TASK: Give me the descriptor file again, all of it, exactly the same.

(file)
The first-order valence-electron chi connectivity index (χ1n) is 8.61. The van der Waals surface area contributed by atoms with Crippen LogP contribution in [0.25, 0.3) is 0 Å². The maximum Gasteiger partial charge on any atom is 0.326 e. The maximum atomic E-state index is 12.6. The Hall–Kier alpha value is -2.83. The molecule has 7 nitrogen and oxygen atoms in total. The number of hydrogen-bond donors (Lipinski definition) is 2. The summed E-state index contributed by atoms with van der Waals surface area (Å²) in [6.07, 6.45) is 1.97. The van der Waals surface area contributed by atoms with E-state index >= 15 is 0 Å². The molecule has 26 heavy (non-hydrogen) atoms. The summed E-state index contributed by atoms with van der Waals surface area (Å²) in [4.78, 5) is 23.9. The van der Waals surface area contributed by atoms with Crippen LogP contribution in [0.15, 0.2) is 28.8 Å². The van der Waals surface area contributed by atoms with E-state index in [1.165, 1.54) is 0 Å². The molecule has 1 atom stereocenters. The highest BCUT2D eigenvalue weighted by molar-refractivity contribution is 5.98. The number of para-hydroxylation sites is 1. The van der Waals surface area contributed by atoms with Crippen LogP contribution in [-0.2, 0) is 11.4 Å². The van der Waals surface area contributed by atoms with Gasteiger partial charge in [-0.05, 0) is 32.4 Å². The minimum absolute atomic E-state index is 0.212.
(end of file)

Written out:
The first-order valence-electron chi connectivity index (χ1n) is 8.61. The van der Waals surface area contributed by atoms with Crippen LogP contribution in [0.25, 0.3) is 0 Å². The maximum Gasteiger partial charge on any atom is 0.326 e. The maximum atomic E-state index is 12.6. The Hall–Kier alpha value is -2.83. The molecule has 7 nitrogen and oxygen atoms in total. The number of hydrogen-bond donors (Lipinski definition) is 2. The summed E-state index contributed by atoms with van der Waals surface area (Å²) in [6.07, 6.45) is 1.97. The van der Waals surface area contributed by atoms with E-state index >= 15 is 0 Å². The molecule has 26 heavy (non-hydrogen) atoms. The summed E-state index contributed by atoms with van der Waals surface area (Å²) in [4.78, 5) is 23.9. The van der Waals surface area contributed by atoms with Crippen LogP contribution in [0.15, 0.2) is 28.8 Å². The van der Waals surface area contributed by atoms with E-state index in [1.165, 1.54) is 0 Å². The molecule has 1 atom stereocenters. The highest BCUT2D eigenvalue weighted by molar-refractivity contribution is 5.98. The number of para-hydroxylation sites is 1. The van der Waals surface area contributed by atoms with Crippen LogP contribution in [-0.2, 0) is 11.4 Å². The van der Waals surface area contributed by atoms with Gasteiger partial charge in [-0.05, 0) is 32.4 Å². The minimum absolute atomic E-state index is 0.212.